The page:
Two English women artists – unconnected to each other – have become hugely popular by painting cows. Jennifer Hogwood is quite outside the usual art-school/art-world bubble. Banksy may paint subversive monkeys and rats, and Damien Hirst has an obsession with dead insects, but these women have struck a cord with their charming cows.

By word-of-mouth, and by harnessing the power of Facebook, they’ve built up a huge following who can’t get enough of their gentle, humorous bovine portraits.

Hogwood favours the long-haired Highland cow, Shotton paints the black and white Fresian. Both have created an imaginary world in which cow are the main characters – sometimes sporting hats or flowers in their hair or posing for the pictures.

Both started their careers by accident after moving house:

Caroline Shotton has said “My children are probably my biggest source of inspiration – I wanted to paint something happy for my child’s bedroom wall and a character that would make him smile and keep him company. This led to a colourful composition featuring a quirky cow and the rest is history!”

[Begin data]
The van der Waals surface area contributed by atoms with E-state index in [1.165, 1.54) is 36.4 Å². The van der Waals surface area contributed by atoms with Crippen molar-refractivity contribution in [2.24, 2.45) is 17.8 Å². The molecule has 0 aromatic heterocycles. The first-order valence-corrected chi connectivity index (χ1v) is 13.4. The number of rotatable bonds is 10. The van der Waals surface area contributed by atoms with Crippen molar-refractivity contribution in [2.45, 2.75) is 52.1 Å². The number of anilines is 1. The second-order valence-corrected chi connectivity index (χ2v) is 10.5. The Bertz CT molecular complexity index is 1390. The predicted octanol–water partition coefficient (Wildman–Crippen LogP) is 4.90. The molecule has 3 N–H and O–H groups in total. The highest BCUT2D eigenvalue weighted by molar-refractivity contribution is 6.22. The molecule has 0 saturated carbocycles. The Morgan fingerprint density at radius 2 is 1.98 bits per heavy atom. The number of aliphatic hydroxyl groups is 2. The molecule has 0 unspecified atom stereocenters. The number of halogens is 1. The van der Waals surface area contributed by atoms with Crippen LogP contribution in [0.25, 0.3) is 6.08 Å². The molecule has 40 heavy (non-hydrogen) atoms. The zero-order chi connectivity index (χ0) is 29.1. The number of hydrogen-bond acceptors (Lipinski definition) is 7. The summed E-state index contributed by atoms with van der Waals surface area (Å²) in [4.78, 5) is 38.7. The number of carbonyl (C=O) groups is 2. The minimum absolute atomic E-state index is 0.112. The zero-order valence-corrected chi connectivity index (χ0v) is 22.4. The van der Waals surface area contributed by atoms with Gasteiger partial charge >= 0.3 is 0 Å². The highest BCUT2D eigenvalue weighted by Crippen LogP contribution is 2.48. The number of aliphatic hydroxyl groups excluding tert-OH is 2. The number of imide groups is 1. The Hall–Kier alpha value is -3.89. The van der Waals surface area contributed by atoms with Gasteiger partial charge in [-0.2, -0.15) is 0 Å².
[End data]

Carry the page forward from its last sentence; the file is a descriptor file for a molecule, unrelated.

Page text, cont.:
She grew up on the edges of London, but near enough to the home counties to love farm-life and the outdoors. After studying at the prestigious Central Saint Martins, she began a series replicating famous paintings, such as Leonardo’s Mona Lisa, or Vermeer’s Girl with a Pearl Earring as cows. The public were quick to discover her work, and she soon found acclaim.

Self-taught Jennifer Hogwood was born in rural Berfordshire, and grew up surrounded by rolling fields full of cows and horses. She’d always loved painting – right from childhood – so when she couldn’t afford to buy any pictures for her new house, she set out to paint some. That was the start of her unique practice, and she now has her own studio in a former milking parlour in Wiltshire, surrounded by cow fields.

She uses a soft, signature shade of mid warm brown for each animal and takes great care to paint their distinctive shaggy mains. Her endearing images are full of a sense of rural charm and unhurried animal innocence.

Other artists who are building up reputations in this unexpected new genre are Wayne Dowden, James Bartholomew and Caroline Walker.